I found this pod in Sarasota’s harbour-front car park while attending the course there. We had had some heavy rain and strong winds the previous day and a few of these strange pods were scattered around under the trees. I had never seen these before and was completely fascinated by their structure. Most were split open with their winged seeds spilling out onto the ground but I located a couple which were fairly intact and took them back to the hotel.
Overnight they began to dry out and open up so I dampened them down a bit, wrapped them up tightly and hoped they would survive until I got back to Orlando the following week. One of the hazards of picking things up from the ground is that they may have the odd unwanted passenger and sure enough a little earwig shot out and disappeared under the couch in the room. I really didn’t fancy spending the night with a earwig so found it fairly quickly, thankfully without having to dismantle the whole room, and popped it out of the window. I will have to remember to shake things in future!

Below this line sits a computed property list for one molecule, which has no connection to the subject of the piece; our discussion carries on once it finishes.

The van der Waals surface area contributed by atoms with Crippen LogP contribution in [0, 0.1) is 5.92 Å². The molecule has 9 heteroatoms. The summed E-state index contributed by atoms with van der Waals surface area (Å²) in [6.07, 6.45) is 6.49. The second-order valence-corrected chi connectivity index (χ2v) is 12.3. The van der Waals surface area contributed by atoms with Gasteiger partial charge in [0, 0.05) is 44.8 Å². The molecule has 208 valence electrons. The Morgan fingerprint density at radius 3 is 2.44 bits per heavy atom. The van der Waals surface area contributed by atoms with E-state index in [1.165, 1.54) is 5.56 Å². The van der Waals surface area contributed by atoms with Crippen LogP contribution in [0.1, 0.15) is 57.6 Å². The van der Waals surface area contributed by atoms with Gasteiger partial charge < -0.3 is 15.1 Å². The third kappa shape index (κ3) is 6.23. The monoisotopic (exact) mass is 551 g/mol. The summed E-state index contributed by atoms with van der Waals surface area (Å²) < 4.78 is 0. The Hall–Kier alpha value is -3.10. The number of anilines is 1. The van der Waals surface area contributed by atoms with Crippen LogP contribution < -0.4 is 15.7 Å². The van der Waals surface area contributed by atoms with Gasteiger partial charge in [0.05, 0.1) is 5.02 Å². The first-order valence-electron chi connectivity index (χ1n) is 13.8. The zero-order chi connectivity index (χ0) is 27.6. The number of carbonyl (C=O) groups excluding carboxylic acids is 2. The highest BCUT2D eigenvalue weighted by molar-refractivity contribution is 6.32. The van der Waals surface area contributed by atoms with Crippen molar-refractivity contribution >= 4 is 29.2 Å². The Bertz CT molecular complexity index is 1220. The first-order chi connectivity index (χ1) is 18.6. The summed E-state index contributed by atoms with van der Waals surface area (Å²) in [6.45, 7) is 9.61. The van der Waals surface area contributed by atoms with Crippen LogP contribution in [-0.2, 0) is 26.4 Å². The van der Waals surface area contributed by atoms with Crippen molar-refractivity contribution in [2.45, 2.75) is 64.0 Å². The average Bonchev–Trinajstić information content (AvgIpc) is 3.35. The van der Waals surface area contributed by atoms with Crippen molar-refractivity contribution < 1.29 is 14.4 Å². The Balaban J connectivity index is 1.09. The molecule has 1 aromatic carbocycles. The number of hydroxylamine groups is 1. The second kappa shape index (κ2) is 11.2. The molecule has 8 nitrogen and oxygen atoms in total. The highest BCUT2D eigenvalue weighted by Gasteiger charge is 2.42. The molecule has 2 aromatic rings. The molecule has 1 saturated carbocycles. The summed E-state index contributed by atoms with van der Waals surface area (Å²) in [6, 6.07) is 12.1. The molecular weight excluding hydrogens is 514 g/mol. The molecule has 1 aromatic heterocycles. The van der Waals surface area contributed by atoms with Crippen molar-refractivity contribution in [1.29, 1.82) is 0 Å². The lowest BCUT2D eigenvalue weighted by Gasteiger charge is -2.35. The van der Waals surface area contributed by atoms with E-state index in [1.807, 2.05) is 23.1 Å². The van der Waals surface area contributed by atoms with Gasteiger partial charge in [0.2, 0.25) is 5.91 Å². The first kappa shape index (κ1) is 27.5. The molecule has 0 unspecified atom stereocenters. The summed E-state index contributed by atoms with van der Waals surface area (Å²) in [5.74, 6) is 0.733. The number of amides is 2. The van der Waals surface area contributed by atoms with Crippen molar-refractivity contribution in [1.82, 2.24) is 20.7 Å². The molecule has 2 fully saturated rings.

The pods did survive but as I was making this quite detailed drawing, a week later, this particular pod began to open up alarmingly quickly and by the end of the day, was quite different, one section having fallen away completely and the seeds beginning to come away.
The mechanism of the pod is amazing. It opens up from the stem end and splits into three, then a sort of inner lining begins to buckle and pushes the outer casings farther and farther out. As this happens the winged papery seeds, which have been beautifully and compactly arranged around a central core (itself attached to the stem), begin to open out too and fall away. Quite beautiful.
The leaves are pretty too..pinnate with pairs of delicate sickle shaped leaflets. At the end of the leaf there seems to be no terminal leaflet which must be quite unusual, unless I have an odd sample. The correct term is “paripinnately compound”
I include today some sketches of the pod in its closed and open stages which I made as it opened up.
This is the mahogany tree, swietenia mahogani which was used by Chippendale and Hepplewhite in the mid-1700’s and was the original mahogany shipped back to Europe at the beginning of the 16th century. Today mahogany used for furniture is from a bigger tree, the Honduras mahogany swietenia macrophylla.
This drawing is the last for stage one of the course. From March
there will be more colour !